WebRTC Book Review: Multiplayer Game Development with HTML5

September 28, 2015

Lots of Node. Little of WebRTC.

It has been quite some time since my last WebRTC book review. So when I got an indication that there is another book with WebRTC inside it, I had to read it. Which is what got me to Multiplayer Game Development with HTML5 by Rodrigo Silveira.


The promise of WebRTC in this book? Learning to “create peer-to-peer gaming using WebRTC”. I was intrigued. Spent reading it a few hours – and was happy about it, even though the WebRTC part of it was limited in its value.

This book takes the reader into a “Hello World” implementation of an online HTML5 multiplayer game. It is done by taking a step by step approach to implementing the classic snake game. First in HTML5, using a backend. And then by building on top of it all the rest.

The book itself is focused on Node.js development of the game, taking care to explain and use concepts of authoritative game servers – servers that make the main decisions in a game. It connects that to responsiveness and fluidity of the game, etc.

To those interested in real time communications, this is an interesting book. It has a lot of the same thought processes of developing signaling protocols and implementing their backend, dealing with responsiveness, latency and causality of message passing. It also handles the game lobby – the place where you connect players – you can view this as a conferencing server (the signaling part of it).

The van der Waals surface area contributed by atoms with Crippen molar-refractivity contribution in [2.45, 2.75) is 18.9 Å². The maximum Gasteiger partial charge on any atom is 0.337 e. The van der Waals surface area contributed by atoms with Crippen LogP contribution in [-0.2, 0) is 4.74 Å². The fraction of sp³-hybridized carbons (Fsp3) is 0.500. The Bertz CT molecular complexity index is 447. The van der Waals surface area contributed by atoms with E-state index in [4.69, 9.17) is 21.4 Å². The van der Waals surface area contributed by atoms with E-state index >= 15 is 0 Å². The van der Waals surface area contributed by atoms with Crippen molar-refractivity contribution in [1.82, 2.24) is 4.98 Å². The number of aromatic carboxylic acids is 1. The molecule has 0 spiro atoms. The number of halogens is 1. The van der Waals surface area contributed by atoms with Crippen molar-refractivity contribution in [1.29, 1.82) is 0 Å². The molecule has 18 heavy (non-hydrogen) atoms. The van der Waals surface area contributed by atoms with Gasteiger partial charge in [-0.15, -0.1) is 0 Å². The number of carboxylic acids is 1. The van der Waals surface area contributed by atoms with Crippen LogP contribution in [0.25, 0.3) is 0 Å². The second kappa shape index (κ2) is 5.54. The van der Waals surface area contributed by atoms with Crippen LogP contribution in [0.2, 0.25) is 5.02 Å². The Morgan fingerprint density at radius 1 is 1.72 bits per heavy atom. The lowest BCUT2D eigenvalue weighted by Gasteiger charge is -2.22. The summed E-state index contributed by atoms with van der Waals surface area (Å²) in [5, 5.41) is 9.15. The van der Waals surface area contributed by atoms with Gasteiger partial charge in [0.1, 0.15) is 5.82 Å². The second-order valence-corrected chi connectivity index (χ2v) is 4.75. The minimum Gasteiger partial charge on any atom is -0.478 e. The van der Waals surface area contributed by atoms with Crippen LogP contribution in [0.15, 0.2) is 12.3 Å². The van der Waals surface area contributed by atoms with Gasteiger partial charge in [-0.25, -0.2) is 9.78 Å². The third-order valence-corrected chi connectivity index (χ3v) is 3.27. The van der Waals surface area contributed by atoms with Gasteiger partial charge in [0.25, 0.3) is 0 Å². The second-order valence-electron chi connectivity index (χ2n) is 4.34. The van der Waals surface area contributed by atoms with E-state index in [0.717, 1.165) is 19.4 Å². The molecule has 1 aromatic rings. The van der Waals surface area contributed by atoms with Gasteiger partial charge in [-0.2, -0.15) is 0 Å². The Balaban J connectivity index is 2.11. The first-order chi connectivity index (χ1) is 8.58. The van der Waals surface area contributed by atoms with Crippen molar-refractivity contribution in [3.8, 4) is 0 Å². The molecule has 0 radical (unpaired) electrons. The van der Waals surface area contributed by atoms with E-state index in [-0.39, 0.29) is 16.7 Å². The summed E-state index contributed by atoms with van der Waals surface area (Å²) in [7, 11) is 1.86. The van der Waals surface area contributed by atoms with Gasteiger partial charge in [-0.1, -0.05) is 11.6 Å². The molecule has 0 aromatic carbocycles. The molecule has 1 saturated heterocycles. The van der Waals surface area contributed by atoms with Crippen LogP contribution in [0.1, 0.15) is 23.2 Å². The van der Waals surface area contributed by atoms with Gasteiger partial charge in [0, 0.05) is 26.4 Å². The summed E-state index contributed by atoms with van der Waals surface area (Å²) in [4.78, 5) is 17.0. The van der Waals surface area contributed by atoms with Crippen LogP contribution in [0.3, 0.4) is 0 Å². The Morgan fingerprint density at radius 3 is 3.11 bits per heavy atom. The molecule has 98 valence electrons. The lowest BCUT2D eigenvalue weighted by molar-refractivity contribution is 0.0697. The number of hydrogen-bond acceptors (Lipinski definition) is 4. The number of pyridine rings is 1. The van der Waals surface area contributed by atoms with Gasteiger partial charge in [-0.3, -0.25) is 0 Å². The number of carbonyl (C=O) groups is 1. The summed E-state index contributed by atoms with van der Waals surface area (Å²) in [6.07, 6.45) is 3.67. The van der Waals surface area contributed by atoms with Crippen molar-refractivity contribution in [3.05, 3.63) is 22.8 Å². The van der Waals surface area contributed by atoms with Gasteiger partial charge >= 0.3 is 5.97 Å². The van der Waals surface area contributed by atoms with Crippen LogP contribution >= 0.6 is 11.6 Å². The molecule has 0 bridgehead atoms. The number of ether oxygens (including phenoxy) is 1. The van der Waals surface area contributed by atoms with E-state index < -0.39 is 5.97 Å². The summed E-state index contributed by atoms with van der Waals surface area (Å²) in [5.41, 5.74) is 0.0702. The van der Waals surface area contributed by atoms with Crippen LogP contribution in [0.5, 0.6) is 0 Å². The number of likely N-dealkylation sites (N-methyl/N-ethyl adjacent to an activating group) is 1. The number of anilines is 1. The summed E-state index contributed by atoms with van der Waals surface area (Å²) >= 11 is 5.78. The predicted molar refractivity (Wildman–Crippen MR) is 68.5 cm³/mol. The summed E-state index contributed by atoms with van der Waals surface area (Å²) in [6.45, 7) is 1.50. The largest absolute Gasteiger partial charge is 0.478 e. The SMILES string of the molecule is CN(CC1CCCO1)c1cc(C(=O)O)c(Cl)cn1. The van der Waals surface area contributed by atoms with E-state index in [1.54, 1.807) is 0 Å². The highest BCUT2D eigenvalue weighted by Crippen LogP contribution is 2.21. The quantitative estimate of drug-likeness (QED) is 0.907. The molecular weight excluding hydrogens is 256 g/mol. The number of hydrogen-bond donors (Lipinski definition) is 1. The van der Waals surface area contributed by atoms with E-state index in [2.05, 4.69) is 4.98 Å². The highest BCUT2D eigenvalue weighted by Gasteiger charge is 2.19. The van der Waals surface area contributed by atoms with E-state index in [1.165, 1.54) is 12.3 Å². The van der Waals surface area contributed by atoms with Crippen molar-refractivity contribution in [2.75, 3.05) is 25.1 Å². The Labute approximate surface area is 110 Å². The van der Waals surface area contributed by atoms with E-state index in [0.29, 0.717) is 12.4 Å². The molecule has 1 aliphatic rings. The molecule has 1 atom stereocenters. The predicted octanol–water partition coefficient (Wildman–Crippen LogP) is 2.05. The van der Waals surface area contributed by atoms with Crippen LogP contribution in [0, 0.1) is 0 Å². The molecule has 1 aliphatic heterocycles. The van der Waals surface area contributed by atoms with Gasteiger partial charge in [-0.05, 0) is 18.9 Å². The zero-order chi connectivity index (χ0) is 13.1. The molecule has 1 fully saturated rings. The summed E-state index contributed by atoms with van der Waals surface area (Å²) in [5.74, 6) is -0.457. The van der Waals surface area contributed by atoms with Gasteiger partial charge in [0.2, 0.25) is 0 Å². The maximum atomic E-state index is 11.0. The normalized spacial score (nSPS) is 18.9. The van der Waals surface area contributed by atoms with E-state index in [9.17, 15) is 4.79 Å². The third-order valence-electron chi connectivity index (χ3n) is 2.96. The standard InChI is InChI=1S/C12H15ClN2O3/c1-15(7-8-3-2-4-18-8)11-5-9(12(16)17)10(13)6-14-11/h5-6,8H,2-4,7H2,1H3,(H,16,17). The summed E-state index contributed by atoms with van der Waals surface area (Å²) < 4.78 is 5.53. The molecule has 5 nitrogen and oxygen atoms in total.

Rodrigo mentions WebRTC almost in passing – as a way of reducing latency by making use of the data channel in WebRTC, but that’s about it. There’s no real discussion or example of how to integrate it in a multiplayer game where you have an authoritative server and clients that communicate directly with each other at the same time.

That said, I felt the book is an interesting one for those developing WebRTC – and it wasn’t because of the WebRTC parts of it.

If you are interested in architecture, design, signaling or just programming – this book is a really interesting read.

I warmly recommend it.

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